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Separated families in lockdown

The announcement of the first Government lockdown in March 2020 left a number of families feeling anxious about what the future holds. Over a year down the line and unfortunately, not much has changed. Families continue to find themselves in vulnerable positions following mass redundancies and the introduction of the furlough scheme whilst regular changes to the rules surrounding social distancing and mixing with other households has left separated parents feeling uncertain about child contact arrangements. Here we look at the impact that Covid-19 has had on family law in Scotland with a focus on children of separated families. 

Child Ailment

It’s fair to say that we all know someone whose employment has been negatively affected by Covid-19. The Government have reacted to the impact on the UK economy in a number of ways. But what has been done to help parents who are struggling to meet alimentary obligations? After all, changes to a separated parents income will not only impact them but also the child who relies upon that payment. Unfortunately, the answer is not a lot. 

Regardless of any changes to a parents financial circumstances, formal written arrangements regarding child aliment continue to be enforceable.  If your circumstances have changed in such a way that you are struggling to meet aliment obligations, then there are a couple of options available to you. 

  1. Where one parent has perhaps lost their job as a result of Covid-19 and the other has not, you may be able to come to some sort of temporary agreement to postpone or reduce aliment. Separation often causes friction between parents and communication breaks down. However, in these unprecedented times where we are all feeling the effects of Covid-19 in one way or another, many separated parents have been able to come to agreements to vary aliment obligations in times of financial hardship. Parents can choose to negotiate directly or by instructing solicitors to act on their behalf. 
  2. If you cannot come to a mutual agreement, you can get in contact with the Child Maintenance Service (CMS). This can be done online or via telephone and it is relatively simple to do. Before deciding whether to vary aliment obligations the CMS will ask you to explain any income reductions you have suffered. This might be, for example, because you have been made redundant or have been placed on furlough. In order to protect the interests of the child benefiting from your income, you will be encouraged to continue paying as much money possible. If the CMS are satisfied that there has been a sufficient reduction in your income, they will amend your level of aliment obligation.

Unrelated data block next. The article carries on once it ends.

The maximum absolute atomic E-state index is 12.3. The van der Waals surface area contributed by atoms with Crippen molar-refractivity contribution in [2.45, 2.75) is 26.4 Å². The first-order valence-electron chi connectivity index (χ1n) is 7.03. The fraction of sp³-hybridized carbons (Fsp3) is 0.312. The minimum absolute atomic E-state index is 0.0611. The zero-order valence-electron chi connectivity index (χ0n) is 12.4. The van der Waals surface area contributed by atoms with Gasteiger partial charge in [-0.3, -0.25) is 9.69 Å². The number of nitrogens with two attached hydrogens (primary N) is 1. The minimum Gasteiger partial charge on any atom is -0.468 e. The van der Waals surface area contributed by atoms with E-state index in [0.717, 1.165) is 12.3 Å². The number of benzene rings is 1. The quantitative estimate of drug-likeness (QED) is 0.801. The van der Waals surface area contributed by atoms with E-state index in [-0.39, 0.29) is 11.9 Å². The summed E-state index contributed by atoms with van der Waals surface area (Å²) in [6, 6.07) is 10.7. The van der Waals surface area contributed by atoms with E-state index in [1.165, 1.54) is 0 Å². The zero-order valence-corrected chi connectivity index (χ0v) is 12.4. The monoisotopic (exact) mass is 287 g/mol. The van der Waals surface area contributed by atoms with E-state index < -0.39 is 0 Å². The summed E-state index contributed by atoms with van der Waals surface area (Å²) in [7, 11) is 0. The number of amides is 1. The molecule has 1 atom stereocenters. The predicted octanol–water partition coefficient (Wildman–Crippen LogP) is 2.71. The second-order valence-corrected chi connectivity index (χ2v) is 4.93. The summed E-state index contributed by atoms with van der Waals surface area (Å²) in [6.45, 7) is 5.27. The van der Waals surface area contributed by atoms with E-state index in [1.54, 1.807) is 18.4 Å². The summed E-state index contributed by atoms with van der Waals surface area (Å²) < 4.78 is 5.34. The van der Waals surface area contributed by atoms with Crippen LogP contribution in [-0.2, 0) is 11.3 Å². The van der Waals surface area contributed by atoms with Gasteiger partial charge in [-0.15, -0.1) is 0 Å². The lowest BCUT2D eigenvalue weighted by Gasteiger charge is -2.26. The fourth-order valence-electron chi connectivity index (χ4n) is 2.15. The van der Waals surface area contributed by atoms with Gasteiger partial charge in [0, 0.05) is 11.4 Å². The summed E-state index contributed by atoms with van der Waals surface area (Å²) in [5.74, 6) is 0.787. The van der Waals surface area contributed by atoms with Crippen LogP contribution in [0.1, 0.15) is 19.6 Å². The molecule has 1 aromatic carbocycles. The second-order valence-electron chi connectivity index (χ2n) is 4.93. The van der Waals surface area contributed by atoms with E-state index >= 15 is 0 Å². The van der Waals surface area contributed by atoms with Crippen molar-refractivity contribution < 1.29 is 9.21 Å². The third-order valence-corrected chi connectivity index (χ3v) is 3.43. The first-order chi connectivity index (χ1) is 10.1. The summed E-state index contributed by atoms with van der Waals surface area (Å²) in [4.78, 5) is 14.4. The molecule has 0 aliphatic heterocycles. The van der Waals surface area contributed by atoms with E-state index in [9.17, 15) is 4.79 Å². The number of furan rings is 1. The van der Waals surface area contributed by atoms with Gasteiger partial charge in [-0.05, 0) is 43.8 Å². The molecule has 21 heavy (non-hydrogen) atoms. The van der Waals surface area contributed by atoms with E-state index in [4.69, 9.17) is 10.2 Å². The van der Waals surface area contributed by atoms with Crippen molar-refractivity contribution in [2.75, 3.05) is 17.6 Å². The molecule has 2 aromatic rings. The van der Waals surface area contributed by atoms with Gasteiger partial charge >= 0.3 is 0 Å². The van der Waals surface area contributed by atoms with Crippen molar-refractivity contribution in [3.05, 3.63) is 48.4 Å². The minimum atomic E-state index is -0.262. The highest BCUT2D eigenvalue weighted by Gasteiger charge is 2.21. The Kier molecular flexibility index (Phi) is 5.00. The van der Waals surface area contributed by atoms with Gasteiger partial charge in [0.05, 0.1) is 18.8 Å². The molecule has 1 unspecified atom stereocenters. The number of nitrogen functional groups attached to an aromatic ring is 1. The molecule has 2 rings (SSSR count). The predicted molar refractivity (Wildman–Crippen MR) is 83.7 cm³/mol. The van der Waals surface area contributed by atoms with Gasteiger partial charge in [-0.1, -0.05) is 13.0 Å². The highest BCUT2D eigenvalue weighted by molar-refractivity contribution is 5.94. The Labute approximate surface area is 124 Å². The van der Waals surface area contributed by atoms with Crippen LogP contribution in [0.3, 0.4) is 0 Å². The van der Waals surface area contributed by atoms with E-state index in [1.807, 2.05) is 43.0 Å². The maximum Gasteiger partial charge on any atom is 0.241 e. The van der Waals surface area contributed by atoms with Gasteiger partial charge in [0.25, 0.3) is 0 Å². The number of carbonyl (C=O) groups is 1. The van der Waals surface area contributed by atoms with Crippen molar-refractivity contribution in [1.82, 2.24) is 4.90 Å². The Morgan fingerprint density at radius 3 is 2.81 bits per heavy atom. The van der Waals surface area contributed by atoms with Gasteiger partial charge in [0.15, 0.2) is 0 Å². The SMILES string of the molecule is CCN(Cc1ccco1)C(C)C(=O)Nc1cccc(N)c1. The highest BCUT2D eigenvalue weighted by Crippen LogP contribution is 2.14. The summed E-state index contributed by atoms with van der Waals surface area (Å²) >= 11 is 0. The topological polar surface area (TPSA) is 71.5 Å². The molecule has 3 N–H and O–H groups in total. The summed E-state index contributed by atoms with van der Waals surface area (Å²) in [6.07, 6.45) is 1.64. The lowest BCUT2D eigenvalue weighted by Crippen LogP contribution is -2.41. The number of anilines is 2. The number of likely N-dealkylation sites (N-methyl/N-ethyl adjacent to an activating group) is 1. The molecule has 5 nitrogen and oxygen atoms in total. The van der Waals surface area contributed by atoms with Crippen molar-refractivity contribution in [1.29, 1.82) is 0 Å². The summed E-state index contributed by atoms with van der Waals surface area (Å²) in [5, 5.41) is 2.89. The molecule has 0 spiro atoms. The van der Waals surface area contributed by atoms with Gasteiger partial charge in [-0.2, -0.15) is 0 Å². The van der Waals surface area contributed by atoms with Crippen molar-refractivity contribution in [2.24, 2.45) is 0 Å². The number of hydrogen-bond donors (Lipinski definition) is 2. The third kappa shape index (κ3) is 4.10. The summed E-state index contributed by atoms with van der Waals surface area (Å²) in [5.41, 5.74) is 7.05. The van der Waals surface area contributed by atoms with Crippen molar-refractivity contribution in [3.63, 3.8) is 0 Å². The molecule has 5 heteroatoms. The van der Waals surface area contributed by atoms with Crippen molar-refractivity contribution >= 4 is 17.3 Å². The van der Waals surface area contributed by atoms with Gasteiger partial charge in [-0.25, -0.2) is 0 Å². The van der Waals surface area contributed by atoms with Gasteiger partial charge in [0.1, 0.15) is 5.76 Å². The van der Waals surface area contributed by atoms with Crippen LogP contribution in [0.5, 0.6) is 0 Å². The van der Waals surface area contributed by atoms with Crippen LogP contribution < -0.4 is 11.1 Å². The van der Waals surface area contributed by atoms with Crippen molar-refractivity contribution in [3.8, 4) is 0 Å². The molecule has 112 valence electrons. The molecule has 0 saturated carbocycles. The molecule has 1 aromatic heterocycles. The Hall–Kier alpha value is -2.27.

Contact Arrangements

When the first national lockdown was announced, no person was allowed to be outside their home unless it was for an essential reason. Unsurprisingly, this raised a number of concerns for children who usually move between households of separated parents. However, the Government were quick to quash these concerns and issued guidance clarifying that these restrictions did not apply to children under the age of 18 who are travelling between households. 

Since then however, the rules on social distancing and mixing with different households have changed more times than one can remember. It is therefore little wonder that parents are fearful of inadvertently breaking the rules when it comes to child contact. However, the rules on child contact for under 18’s have not changed since March 2020. Children can move freely between households without breaking any rules or being subject to any fines. It is important that parents familiarise themselves with these rules and make every effort to maintain any child contact arrangements they have in place.
 
Of course, there may be situations where sticking to child contact arrangements would not be sensible or safe. Whilst this may be difficult, there are a number of things that both parents can do to help:

  • Parents should communicate with each other as far as possible to express their concerns and come to any alternative arrangements. For example, it might be safer for the child to stay with each parent for longer periods at a time. 
  • Speak to the children. It is important that children understand why contact arrangements with a parent might have changed.
  • Arrange telephone and video calls. If contact arrangements have been varied so that a child no longer gets to spend time with one parent, the court will expect alternative arrangements to be made in order to maintain regular contact. Both parents can work together to create scheduled times for calling children.

It is important to highlight that parents must not use Covid-19 as an excuse to vary existing child contact arrangements. If a parent does vary these arrangements without the consent of the other, they must be able to prove that it was reasonable to do so in the circumstances. If it was not reasonable in the circumstances, they may find themselves in a difficult situation when challenged by a court. 

Communication is key

The effects of Covid-19 will continue to be felt by many families for some time. Many of the issues arising for families with separated parents can be resolved through mutual communication and understanding. Parents should try hard to remember this and put the child’s best interests first. 

Contact Kee Solicitors today to arrange your free initial consultation. 

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